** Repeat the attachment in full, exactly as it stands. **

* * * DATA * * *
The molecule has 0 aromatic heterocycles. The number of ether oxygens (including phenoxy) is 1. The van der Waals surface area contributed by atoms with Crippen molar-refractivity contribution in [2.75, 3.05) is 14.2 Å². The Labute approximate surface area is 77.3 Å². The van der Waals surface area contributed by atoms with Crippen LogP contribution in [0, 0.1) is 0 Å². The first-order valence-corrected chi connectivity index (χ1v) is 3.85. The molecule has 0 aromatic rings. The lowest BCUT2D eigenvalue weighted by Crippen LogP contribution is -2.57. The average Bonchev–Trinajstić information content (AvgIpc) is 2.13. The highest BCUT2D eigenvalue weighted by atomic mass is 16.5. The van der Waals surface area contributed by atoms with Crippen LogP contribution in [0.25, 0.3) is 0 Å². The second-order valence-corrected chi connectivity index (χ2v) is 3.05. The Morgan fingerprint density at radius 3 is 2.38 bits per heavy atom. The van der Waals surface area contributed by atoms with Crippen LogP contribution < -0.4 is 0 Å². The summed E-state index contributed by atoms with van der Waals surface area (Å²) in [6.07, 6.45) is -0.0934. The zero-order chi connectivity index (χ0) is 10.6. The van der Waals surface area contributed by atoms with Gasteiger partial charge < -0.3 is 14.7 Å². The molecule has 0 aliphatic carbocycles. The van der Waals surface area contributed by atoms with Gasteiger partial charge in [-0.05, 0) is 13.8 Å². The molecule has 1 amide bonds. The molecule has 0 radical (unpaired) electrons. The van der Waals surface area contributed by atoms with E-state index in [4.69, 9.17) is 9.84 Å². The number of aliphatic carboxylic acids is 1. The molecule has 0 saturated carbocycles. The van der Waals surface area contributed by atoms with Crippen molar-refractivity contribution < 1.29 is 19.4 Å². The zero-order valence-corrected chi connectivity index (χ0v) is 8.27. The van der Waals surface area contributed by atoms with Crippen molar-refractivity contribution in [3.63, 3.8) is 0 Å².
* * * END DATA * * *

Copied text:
The molecule has 0 aromatic heterocycles. The number of ether oxygens (including phenoxy) is 1. The van der Waals surface area contributed by atoms with Crippen molar-refractivity contribution in [2.75, 3.05) is 14.2 Å². The Labute approximate surface area is 77.3 Å². The van der Waals surface area contributed by atoms with Crippen LogP contribution in [0, 0.1) is 0 Å². The first-order valence-corrected chi connectivity index (χ1v) is 3.85. The molecule has 0 aromatic rings. The lowest BCUT2D eigenvalue weighted by Crippen LogP contribution is -2.57. The average Bonchev–Trinajstić information content (AvgIpc) is 2.13. The highest BCUT2D eigenvalue weighted by atomic mass is 16.5. The van der Waals surface area contributed by atoms with Crippen LogP contribution in [0.25, 0.3) is 0 Å². The second-order valence-corrected chi connectivity index (χ2v) is 3.05. The Morgan fingerprint density at radius 3 is 2.38 bits per heavy atom. The van der Waals surface area contributed by atoms with Crippen LogP contribution < -0.4 is 0 Å². The summed E-state index contributed by atoms with van der Waals surface area (Å²) in [6.07, 6.45) is -0.0934. The zero-order chi connectivity index (χ0) is 10.6. The van der Waals surface area contributed by atoms with Gasteiger partial charge < -0.3 is 14.7 Å². The molecule has 0 aliphatic carbocycles. The van der Waals surface area contributed by atoms with Gasteiger partial charge in [-0.05, 0) is 13.8 Å². The molecule has 1 amide bonds. The molecule has 0 radical (unpaired) electrons. The van der Waals surface area contributed by atoms with E-state index in [4.69, 9.17) is 9.84 Å². The number of aliphatic carboxylic acids is 1. The molecule has 0 saturated carbocycles. The van der Waals surface area contributed by atoms with Crippen molar-refractivity contribution < 1.29 is 19.4 Å². The zero-order valence-corrected chi connectivity index (χ0v) is 8.27. The van der Waals surface area contributed by atoms with Crippen molar-refractivity contribution in [3.63, 3.8) is 0 Å².